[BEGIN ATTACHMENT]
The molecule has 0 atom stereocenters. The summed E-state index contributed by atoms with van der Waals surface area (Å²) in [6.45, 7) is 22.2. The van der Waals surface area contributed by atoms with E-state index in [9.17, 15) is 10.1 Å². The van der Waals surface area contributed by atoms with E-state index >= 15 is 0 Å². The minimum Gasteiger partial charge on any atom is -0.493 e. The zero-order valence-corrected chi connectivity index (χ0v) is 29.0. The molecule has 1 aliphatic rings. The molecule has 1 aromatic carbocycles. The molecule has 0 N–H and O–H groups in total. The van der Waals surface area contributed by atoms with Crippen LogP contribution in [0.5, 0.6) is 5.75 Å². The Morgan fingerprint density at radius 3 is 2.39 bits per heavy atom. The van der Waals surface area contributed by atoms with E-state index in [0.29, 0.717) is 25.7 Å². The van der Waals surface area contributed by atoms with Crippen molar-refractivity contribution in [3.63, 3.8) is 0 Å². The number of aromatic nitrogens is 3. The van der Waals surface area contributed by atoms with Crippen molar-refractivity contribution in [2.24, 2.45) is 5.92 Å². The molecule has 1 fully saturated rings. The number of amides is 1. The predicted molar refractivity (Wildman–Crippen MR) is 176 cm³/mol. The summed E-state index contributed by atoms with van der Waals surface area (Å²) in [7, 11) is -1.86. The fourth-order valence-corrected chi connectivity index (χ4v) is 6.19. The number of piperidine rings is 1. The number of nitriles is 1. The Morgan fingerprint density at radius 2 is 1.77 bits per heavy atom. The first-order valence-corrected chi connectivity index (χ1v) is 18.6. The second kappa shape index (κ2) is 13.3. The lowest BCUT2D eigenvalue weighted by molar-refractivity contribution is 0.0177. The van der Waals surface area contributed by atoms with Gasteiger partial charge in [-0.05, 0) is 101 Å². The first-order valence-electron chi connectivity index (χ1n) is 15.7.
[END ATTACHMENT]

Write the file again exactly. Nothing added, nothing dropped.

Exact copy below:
The molecule has 0 atom stereocenters. The summed E-state index contributed by atoms with van der Waals surface area (Å²) in [6.45, 7) is 22.2. The van der Waals surface area contributed by atoms with E-state index in [9.17, 15) is 10.1 Å². The van der Waals surface area contributed by atoms with E-state index >= 15 is 0 Å². The minimum Gasteiger partial charge on any atom is -0.493 e. The zero-order valence-corrected chi connectivity index (χ0v) is 29.0. The molecule has 1 aliphatic rings. The molecule has 1 aromatic carbocycles. The molecule has 0 N–H and O–H groups in total. The van der Waals surface area contributed by atoms with Crippen LogP contribution in [0.5, 0.6) is 5.75 Å². The Morgan fingerprint density at radius 3 is 2.39 bits per heavy atom. The van der Waals surface area contributed by atoms with E-state index in [0.29, 0.717) is 25.7 Å². The van der Waals surface area contributed by atoms with Crippen molar-refractivity contribution in [3.63, 3.8) is 0 Å². The number of aromatic nitrogens is 3. The van der Waals surface area contributed by atoms with Crippen molar-refractivity contribution in [2.24, 2.45) is 5.92 Å². The molecule has 1 fully saturated rings. The number of amides is 1. The predicted molar refractivity (Wildman–Crippen MR) is 176 cm³/mol. The summed E-state index contributed by atoms with van der Waals surface area (Å²) in [7, 11) is -1.86. The fourth-order valence-corrected chi connectivity index (χ4v) is 6.19. The number of piperidine rings is 1. The number of nitriles is 1. The Morgan fingerprint density at radius 2 is 1.77 bits per heavy atom. The first-order valence-corrected chi connectivity index (χ1v) is 18.6. The second kappa shape index (κ2) is 13.3. The lowest BCUT2D eigenvalue weighted by molar-refractivity contribution is 0.0177. The van der Waals surface area contributed by atoms with Gasteiger partial charge in [-0.05, 0) is 101 Å². The first-order valence-electron chi connectivity index (χ1n) is 15.7.